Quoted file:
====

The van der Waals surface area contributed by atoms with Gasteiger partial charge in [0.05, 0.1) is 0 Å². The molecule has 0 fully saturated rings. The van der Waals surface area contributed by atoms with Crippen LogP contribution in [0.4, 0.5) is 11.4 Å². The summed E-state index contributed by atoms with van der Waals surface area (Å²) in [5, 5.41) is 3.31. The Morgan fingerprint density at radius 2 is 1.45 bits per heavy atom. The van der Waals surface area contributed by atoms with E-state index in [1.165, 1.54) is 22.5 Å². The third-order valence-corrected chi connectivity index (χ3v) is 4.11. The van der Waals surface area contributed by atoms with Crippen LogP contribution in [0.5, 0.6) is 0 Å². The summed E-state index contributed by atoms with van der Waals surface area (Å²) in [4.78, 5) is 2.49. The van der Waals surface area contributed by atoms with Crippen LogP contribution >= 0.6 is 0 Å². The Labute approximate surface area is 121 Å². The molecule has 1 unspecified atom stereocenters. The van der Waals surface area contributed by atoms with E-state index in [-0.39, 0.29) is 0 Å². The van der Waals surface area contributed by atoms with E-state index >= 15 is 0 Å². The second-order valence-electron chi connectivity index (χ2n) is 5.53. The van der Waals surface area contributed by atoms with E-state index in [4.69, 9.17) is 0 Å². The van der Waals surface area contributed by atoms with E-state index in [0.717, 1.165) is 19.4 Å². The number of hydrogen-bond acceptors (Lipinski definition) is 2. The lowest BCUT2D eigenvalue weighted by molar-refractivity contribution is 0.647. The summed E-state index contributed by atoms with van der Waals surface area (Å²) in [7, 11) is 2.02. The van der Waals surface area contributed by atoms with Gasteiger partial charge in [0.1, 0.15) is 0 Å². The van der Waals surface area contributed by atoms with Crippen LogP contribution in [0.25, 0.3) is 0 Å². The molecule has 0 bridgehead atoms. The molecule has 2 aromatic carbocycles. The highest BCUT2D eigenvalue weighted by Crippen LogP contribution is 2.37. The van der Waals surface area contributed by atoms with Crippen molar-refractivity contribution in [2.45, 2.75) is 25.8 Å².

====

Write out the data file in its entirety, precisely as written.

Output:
The van der Waals surface area contributed by atoms with Gasteiger partial charge in [0.05, 0.1) is 0 Å². The molecule has 0 fully saturated rings. The van der Waals surface area contributed by atoms with Crippen LogP contribution in [0.4, 0.5) is 11.4 Å². The summed E-state index contributed by atoms with van der Waals surface area (Å²) in [5, 5.41) is 3.31. The Morgan fingerprint density at radius 2 is 1.45 bits per heavy atom. The van der Waals surface area contributed by atoms with E-state index in [1.165, 1.54) is 22.5 Å². The third-order valence-corrected chi connectivity index (χ3v) is 4.11. The van der Waals surface area contributed by atoms with Crippen LogP contribution in [0.5, 0.6) is 0 Å². The summed E-state index contributed by atoms with van der Waals surface area (Å²) in [4.78, 5) is 2.49. The van der Waals surface area contributed by atoms with Crippen LogP contribution >= 0.6 is 0 Å². The Labute approximate surface area is 121 Å². The molecule has 1 unspecified atom stereocenters. The van der Waals surface area contributed by atoms with E-state index in [-0.39, 0.29) is 0 Å². The van der Waals surface area contributed by atoms with E-state index >= 15 is 0 Å². The second-order valence-electron chi connectivity index (χ2n) is 5.53. The van der Waals surface area contributed by atoms with E-state index in [4.69, 9.17) is 0 Å². The van der Waals surface area contributed by atoms with E-state index in [0.717, 1.165) is 19.4 Å². The number of hydrogen-bond acceptors (Lipinski definition) is 2. The lowest BCUT2D eigenvalue weighted by molar-refractivity contribution is 0.647. The summed E-state index contributed by atoms with van der Waals surface area (Å²) in [7, 11) is 2.02. The van der Waals surface area contributed by atoms with Gasteiger partial charge in [0.1, 0.15) is 0 Å². The van der Waals surface area contributed by atoms with Crippen LogP contribution in [0.25, 0.3) is 0 Å². The molecule has 0 bridgehead atoms. The molecule has 2 aromatic carbocycles. The highest BCUT2D eigenvalue weighted by Crippen LogP contribution is 2.37. The van der Waals surface area contributed by atoms with Crippen molar-refractivity contribution in [2.45, 2.75) is 25.8 Å².